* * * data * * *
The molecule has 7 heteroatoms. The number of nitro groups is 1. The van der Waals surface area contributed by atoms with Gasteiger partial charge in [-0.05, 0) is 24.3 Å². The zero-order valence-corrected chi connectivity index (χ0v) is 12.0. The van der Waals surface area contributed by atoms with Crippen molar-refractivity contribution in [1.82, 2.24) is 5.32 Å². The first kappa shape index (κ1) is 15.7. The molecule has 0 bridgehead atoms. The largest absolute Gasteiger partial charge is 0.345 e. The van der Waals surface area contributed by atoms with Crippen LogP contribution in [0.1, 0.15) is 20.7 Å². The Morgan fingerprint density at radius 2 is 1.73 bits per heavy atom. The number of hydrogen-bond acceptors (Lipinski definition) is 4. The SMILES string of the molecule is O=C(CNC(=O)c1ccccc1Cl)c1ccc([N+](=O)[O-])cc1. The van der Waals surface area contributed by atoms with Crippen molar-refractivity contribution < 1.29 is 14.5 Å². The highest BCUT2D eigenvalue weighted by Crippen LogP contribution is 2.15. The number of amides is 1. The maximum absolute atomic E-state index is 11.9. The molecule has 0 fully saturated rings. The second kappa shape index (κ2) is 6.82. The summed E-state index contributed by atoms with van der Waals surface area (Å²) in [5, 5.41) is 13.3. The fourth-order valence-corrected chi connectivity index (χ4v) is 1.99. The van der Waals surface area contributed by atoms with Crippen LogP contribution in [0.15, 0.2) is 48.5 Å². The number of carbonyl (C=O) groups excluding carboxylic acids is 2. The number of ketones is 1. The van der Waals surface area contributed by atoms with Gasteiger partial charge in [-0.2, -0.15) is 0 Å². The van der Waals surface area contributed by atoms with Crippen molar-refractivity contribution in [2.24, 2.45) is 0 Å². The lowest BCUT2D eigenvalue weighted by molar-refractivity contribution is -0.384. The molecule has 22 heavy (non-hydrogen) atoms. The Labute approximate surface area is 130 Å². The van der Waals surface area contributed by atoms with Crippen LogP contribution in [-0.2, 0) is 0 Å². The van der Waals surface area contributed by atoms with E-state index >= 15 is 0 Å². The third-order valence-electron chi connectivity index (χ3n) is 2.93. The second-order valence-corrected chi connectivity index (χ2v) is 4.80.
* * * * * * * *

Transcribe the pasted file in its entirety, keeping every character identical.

The molecule has 7 heteroatoms. The number of nitro groups is 1. The van der Waals surface area contributed by atoms with Gasteiger partial charge in [-0.05, 0) is 24.3 Å². The zero-order valence-corrected chi connectivity index (χ0v) is 12.0. The van der Waals surface area contributed by atoms with Crippen molar-refractivity contribution in [1.82, 2.24) is 5.32 Å². The first kappa shape index (κ1) is 15.7. The molecule has 0 bridgehead atoms. The largest absolute Gasteiger partial charge is 0.345 e. The van der Waals surface area contributed by atoms with Crippen LogP contribution in [0.1, 0.15) is 20.7 Å². The Morgan fingerprint density at radius 2 is 1.73 bits per heavy atom. The number of hydrogen-bond acceptors (Lipinski definition) is 4. The SMILES string of the molecule is O=C(CNC(=O)c1ccccc1Cl)c1ccc([N+](=O)[O-])cc1. The van der Waals surface area contributed by atoms with Crippen molar-refractivity contribution < 1.29 is 14.5 Å². The highest BCUT2D eigenvalue weighted by Crippen LogP contribution is 2.15. The number of amides is 1. The maximum absolute atomic E-state index is 11.9. The molecule has 0 fully saturated rings. The second kappa shape index (κ2) is 6.82. The summed E-state index contributed by atoms with van der Waals surface area (Å²) in [5, 5.41) is 13.3. The fourth-order valence-corrected chi connectivity index (χ4v) is 1.99. The van der Waals surface area contributed by atoms with Crippen LogP contribution in [0.15, 0.2) is 48.5 Å². The number of carbonyl (C=O) groups excluding carboxylic acids is 2. The number of ketones is 1. The van der Waals surface area contributed by atoms with Gasteiger partial charge in [-0.2, -0.15) is 0 Å². The van der Waals surface area contributed by atoms with Crippen molar-refractivity contribution in [2.24, 2.45) is 0 Å². The lowest BCUT2D eigenvalue weighted by molar-refractivity contribution is -0.384. The molecule has 22 heavy (non-hydrogen) atoms. The Labute approximate surface area is 130 Å². The van der Waals surface area contributed by atoms with Crippen LogP contribution in [-0.2, 0) is 0 Å². The van der Waals surface area contributed by atoms with E-state index >= 15 is 0 Å². The third-order valence-electron chi connectivity index (χ3n) is 2.93. The second-order valence-corrected chi connectivity index (χ2v) is 4.80.